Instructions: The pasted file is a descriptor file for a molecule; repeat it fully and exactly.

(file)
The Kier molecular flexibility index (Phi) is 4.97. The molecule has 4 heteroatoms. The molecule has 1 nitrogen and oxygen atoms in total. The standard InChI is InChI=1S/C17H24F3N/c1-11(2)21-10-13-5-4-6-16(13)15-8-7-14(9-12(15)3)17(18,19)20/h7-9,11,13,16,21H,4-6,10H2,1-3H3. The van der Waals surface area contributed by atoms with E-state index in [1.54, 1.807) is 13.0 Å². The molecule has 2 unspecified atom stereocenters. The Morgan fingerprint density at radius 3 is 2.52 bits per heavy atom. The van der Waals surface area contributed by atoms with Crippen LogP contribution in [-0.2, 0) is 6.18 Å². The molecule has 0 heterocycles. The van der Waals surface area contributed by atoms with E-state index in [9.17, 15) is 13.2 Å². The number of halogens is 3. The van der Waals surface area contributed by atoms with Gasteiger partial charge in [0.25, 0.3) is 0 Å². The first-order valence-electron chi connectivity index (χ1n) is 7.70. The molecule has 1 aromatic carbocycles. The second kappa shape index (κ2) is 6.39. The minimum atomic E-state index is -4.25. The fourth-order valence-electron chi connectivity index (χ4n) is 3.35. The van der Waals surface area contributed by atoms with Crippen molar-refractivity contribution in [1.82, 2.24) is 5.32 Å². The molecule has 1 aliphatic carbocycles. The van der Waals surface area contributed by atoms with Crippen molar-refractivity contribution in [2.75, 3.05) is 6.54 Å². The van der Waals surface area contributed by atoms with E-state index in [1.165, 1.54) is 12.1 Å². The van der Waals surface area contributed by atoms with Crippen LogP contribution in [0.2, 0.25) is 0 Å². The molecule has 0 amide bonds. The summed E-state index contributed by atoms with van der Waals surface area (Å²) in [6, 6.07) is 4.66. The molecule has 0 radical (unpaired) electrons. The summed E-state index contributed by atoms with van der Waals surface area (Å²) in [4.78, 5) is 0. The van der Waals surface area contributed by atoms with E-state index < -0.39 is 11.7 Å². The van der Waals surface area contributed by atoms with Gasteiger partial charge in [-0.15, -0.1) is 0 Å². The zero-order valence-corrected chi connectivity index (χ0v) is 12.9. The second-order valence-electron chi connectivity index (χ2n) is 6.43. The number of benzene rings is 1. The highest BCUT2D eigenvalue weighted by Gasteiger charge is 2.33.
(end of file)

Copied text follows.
The Kier molecular flexibility index (Phi) is 4.97. The molecule has 4 heteroatoms. The molecule has 1 nitrogen and oxygen atoms in total. The standard InChI is InChI=1S/C17H24F3N/c1-11(2)21-10-13-5-4-6-16(13)15-8-7-14(9-12(15)3)17(18,19)20/h7-9,11,13,16,21H,4-6,10H2,1-3H3. The van der Waals surface area contributed by atoms with E-state index in [1.54, 1.807) is 13.0 Å². The molecule has 2 unspecified atom stereocenters. The Morgan fingerprint density at radius 3 is 2.52 bits per heavy atom. The van der Waals surface area contributed by atoms with Crippen LogP contribution in [-0.2, 0) is 6.18 Å². The molecule has 0 heterocycles. The van der Waals surface area contributed by atoms with E-state index in [9.17, 15) is 13.2 Å². The number of halogens is 3. The van der Waals surface area contributed by atoms with Gasteiger partial charge in [0.25, 0.3) is 0 Å². The first-order valence-electron chi connectivity index (χ1n) is 7.70. The molecule has 1 aromatic carbocycles. The second kappa shape index (κ2) is 6.39. The minimum atomic E-state index is -4.25. The fourth-order valence-electron chi connectivity index (χ4n) is 3.35. The van der Waals surface area contributed by atoms with Crippen molar-refractivity contribution in [1.82, 2.24) is 5.32 Å². The molecule has 1 aliphatic carbocycles. The van der Waals surface area contributed by atoms with Crippen molar-refractivity contribution in [2.75, 3.05) is 6.54 Å². The van der Waals surface area contributed by atoms with E-state index in [1.165, 1.54) is 12.1 Å². The van der Waals surface area contributed by atoms with Crippen LogP contribution in [0.2, 0.25) is 0 Å². The molecule has 0 amide bonds. The summed E-state index contributed by atoms with van der Waals surface area (Å²) in [6, 6.07) is 4.66. The molecule has 0 radical (unpaired) electrons. The summed E-state index contributed by atoms with van der Waals surface area (Å²) in [4.78, 5) is 0. The van der Waals surface area contributed by atoms with E-state index < -0.39 is 11.7 Å². The van der Waals surface area contributed by atoms with Gasteiger partial charge in [-0.15, -0.1) is 0 Å². The zero-order valence-corrected chi connectivity index (χ0v) is 12.9. The second-order valence-electron chi connectivity index (χ2n) is 6.43. The number of benzene rings is 1. The highest BCUT2D eigenvalue weighted by Gasteiger charge is 2.33.